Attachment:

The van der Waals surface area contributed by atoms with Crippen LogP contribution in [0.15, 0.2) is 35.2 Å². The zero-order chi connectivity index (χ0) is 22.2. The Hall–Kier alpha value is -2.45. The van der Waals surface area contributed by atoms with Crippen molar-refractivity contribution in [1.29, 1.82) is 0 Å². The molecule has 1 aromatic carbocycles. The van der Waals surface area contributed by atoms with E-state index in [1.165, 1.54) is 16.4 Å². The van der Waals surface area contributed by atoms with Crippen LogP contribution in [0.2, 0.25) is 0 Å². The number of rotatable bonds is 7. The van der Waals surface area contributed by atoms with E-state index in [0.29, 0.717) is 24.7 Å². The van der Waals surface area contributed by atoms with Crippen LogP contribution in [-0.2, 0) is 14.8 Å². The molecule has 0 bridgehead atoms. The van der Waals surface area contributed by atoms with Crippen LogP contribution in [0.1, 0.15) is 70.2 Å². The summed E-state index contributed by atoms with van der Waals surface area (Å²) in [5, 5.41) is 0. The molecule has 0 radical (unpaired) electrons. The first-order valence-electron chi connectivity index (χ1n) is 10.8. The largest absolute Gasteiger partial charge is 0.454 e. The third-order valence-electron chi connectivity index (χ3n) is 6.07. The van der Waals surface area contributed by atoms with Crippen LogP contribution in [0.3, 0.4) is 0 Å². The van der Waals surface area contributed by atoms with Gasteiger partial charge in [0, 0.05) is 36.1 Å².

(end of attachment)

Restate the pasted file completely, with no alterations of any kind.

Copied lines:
The van der Waals surface area contributed by atoms with Crippen LogP contribution in [0.15, 0.2) is 35.2 Å². The zero-order chi connectivity index (χ0) is 22.2. The Hall–Kier alpha value is -2.45. The van der Waals surface area contributed by atoms with Crippen molar-refractivity contribution in [1.29, 1.82) is 0 Å². The molecule has 1 aromatic carbocycles. The van der Waals surface area contributed by atoms with E-state index in [1.165, 1.54) is 16.4 Å². The van der Waals surface area contributed by atoms with Crippen LogP contribution in [0.2, 0.25) is 0 Å². The number of rotatable bonds is 7. The van der Waals surface area contributed by atoms with E-state index in [0.29, 0.717) is 24.7 Å². The van der Waals surface area contributed by atoms with Crippen LogP contribution in [-0.2, 0) is 14.8 Å². The molecule has 0 bridgehead atoms. The van der Waals surface area contributed by atoms with Crippen LogP contribution in [0.1, 0.15) is 70.2 Å². The summed E-state index contributed by atoms with van der Waals surface area (Å²) in [5, 5.41) is 0. The molecule has 0 radical (unpaired) electrons. The first-order valence-electron chi connectivity index (χ1n) is 10.8. The largest absolute Gasteiger partial charge is 0.454 e. The third-order valence-electron chi connectivity index (χ3n) is 6.07. The van der Waals surface area contributed by atoms with Crippen LogP contribution in [0.3, 0.4) is 0 Å². The van der Waals surface area contributed by atoms with Gasteiger partial charge in [0, 0.05) is 36.1 Å².